Column: Candidates Lacking Clear Energy Policies

This story was written by Dan Camarda, The Pitt News


Recently, I sat watching an episode of the first season of HBO's "The Sopranos." I noticed that in the introduction, filmed around 1999, there was a quick shot of a gasoline station sign. Realizing that today's price per barrel of oil is upward of $120, I decided to pause the DVD to see just how far the price per gallon of gas has risen in less than a decade. When I saw it was $0.98 a gallon, all I could do was laugh.

Of late, reports of global warming and the effects of climate change have dominated the debate about energy policy. While these are extremely important issues that need to be addressed, the United States is facing a more immediate crisis: peak oil. Reports of peak oil, when maximum global oil production is reached, have been around since 1956, when geologist M. King Hubbert completed his research detailing the dwindling supply of oil. Speculation that we're at peak oil is a major reason why today's price per barrel is beyond $120.

Assuming this speculation is accurate, and the global supply of oil is running low, the United States is facing a crisis. Being in the middle of a heated presidential primary, one would expect vast and immediate solutions to what President George W. Bush in 2006 called the United States' "addiction to oil."

Yet in this 2008 primary season, energy policy has taken a backseat to issues like the economy and the War in Iraq. Hillary Clinton and Barack Obama have energy policies that focus on reducing oil importation 20 to 30 years from now. Both support further investment in ethanol and biodiesel. A recent analysis done by Cornell and the University of California at Berkeley concluded that ethanol and biodiesel do not provide the same amount of energy as is needed for their production. McCain joins their support of ethanol and biodiesel, stating in a 2007 speech that they are "promising and available alternatives to oil."

In order to find out about the candidates' respective plans, one has to go to their Web sites. Their stump speeches and television commercials talk more about creating jobs and lowering gas prices than they do about developing a lasting energy resource. On the Web sites, they offer summaries of their plans littered with expansive statements that are lofty and unlikely to pass through Congress.

For instance, on Clinton's Web site, she promises "a plan to catalyze a thriving green building industry by investing in green collar jobs and helping to modernize and retrofit 20 million low-income homes to make them more energy efficient" along with other promises to increase fuel efficiency and building federal buildings that are zero emission. But with relation to alternatives for oil, there is little to be found other than plans to invest in alternative fuel research. Obama makes similar promises, outlining ambitious plans to reduce carbon emissions, invest in green technologies and provide incentives to purchase fuel-efficient cars. McCain has nothing on his Web site about energy policy, save a speech from 2007 in which he speaks broadly about the need to improve fuel standards, lower emissions and invest in green technologies.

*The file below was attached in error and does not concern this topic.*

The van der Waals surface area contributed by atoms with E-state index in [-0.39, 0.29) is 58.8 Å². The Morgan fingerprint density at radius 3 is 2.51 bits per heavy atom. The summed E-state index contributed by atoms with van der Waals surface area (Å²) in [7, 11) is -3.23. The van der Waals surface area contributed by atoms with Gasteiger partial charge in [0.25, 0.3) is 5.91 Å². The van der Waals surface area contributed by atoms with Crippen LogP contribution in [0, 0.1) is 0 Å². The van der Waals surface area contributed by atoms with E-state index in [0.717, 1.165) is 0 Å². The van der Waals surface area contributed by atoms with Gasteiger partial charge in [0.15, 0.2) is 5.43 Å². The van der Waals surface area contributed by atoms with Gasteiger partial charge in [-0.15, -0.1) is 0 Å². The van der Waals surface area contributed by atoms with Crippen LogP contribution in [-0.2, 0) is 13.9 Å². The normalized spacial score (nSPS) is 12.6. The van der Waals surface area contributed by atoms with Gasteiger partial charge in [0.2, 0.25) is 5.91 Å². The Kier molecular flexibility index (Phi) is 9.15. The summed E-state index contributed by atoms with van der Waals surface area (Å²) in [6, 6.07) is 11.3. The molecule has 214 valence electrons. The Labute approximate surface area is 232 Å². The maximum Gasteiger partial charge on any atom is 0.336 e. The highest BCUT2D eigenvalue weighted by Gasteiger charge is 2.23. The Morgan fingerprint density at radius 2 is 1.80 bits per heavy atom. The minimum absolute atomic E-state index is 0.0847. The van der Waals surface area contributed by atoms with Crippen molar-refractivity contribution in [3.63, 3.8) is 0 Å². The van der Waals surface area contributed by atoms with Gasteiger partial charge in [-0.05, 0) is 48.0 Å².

What's lacking in all three of these candidates' campaigns is the proper framing of the oil problem in the United States. The consequences of peak oil are dire and preparation needs to commence now. Not only is there a need to develop "green buildings," but there is a need for a massive, national effort to create alternative power sources. Solar power, hydro-electric generation, geothermal programs and nuclear power are all currently possible. Nuclear power is perhaps the most realistic solution because of the available technology.

McCain and Obama touch on nuclear power briefly, but neither embraces it as a solution. Clinton refuses to consder nuclear power, and McCain and Obama shy away from speaking about it because common sense assumes people see nuclear power as too dangerous. That thought process is outdated, as shown by a 2007 Nuclear Energy Institute report that states that 79 percent of Americans believe it is "appropriate for the federal government to provide some financial assistance to jumpstart nuclear, solar, wind and other carbon-free energy technologies." Furthermore, the World Nuclear Association has reported that countries like France rely on nuclear power for 75 percent of their energy. The longer the United States waits to invest in nuclear energy, the less competitive it will become economically because of the high price of oil. Instead of nuclear power being a hallmark of an energy program, it's cast aside in favor of ethanol and other lackluster programs.

We should demand from our candidates a comprehensive, realistic energy plan before it's too late. We need to have foresight and plan for the inevitable life without oil.

E-mail Dan at dancamarda@gmail.com.
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